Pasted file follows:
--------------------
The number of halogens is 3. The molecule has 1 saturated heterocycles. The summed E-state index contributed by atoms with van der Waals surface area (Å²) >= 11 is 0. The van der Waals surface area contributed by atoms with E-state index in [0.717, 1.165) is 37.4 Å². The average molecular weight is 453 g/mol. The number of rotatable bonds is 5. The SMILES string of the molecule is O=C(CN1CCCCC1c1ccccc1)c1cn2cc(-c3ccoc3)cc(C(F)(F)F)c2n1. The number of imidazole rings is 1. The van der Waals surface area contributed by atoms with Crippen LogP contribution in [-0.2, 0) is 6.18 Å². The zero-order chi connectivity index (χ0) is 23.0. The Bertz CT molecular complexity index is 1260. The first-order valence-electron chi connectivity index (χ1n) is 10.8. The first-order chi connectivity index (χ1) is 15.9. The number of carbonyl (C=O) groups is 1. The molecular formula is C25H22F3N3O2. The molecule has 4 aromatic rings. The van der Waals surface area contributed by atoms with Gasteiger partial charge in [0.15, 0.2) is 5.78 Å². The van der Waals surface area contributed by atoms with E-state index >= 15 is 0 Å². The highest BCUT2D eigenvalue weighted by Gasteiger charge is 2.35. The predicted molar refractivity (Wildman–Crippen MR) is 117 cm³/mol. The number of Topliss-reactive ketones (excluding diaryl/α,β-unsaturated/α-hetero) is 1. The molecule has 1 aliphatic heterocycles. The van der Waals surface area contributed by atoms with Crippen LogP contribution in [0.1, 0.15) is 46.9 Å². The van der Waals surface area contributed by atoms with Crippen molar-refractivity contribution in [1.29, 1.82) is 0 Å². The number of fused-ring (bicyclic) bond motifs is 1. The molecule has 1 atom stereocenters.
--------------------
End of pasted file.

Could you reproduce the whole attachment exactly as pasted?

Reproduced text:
The number of halogens is 3. The molecule has 1 saturated heterocycles. The summed E-state index contributed by atoms with van der Waals surface area (Å²) >= 11 is 0. The van der Waals surface area contributed by atoms with E-state index in [0.717, 1.165) is 37.4 Å². The average molecular weight is 453 g/mol. The number of rotatable bonds is 5. The SMILES string of the molecule is O=C(CN1CCCCC1c1ccccc1)c1cn2cc(-c3ccoc3)cc(C(F)(F)F)c2n1. The number of imidazole rings is 1. The van der Waals surface area contributed by atoms with Crippen LogP contribution in [-0.2, 0) is 6.18 Å². The zero-order chi connectivity index (χ0) is 23.0. The Bertz CT molecular complexity index is 1260. The first-order valence-electron chi connectivity index (χ1n) is 10.8. The first-order chi connectivity index (χ1) is 15.9. The number of carbonyl (C=O) groups is 1. The molecular formula is C25H22F3N3O2. The molecule has 4 aromatic rings. The van der Waals surface area contributed by atoms with Gasteiger partial charge in [0.15, 0.2) is 5.78 Å². The van der Waals surface area contributed by atoms with E-state index >= 15 is 0 Å². The highest BCUT2D eigenvalue weighted by Gasteiger charge is 2.35. The predicted molar refractivity (Wildman–Crippen MR) is 117 cm³/mol. The number of Topliss-reactive ketones (excluding diaryl/α,β-unsaturated/α-hetero) is 1. The molecule has 1 aliphatic heterocycles. The van der Waals surface area contributed by atoms with Crippen LogP contribution in [0.1, 0.15) is 46.9 Å². The van der Waals surface area contributed by atoms with Crippen molar-refractivity contribution in [1.29, 1.82) is 0 Å². The number of fused-ring (bicyclic) bond motifs is 1. The molecule has 1 atom stereocenters.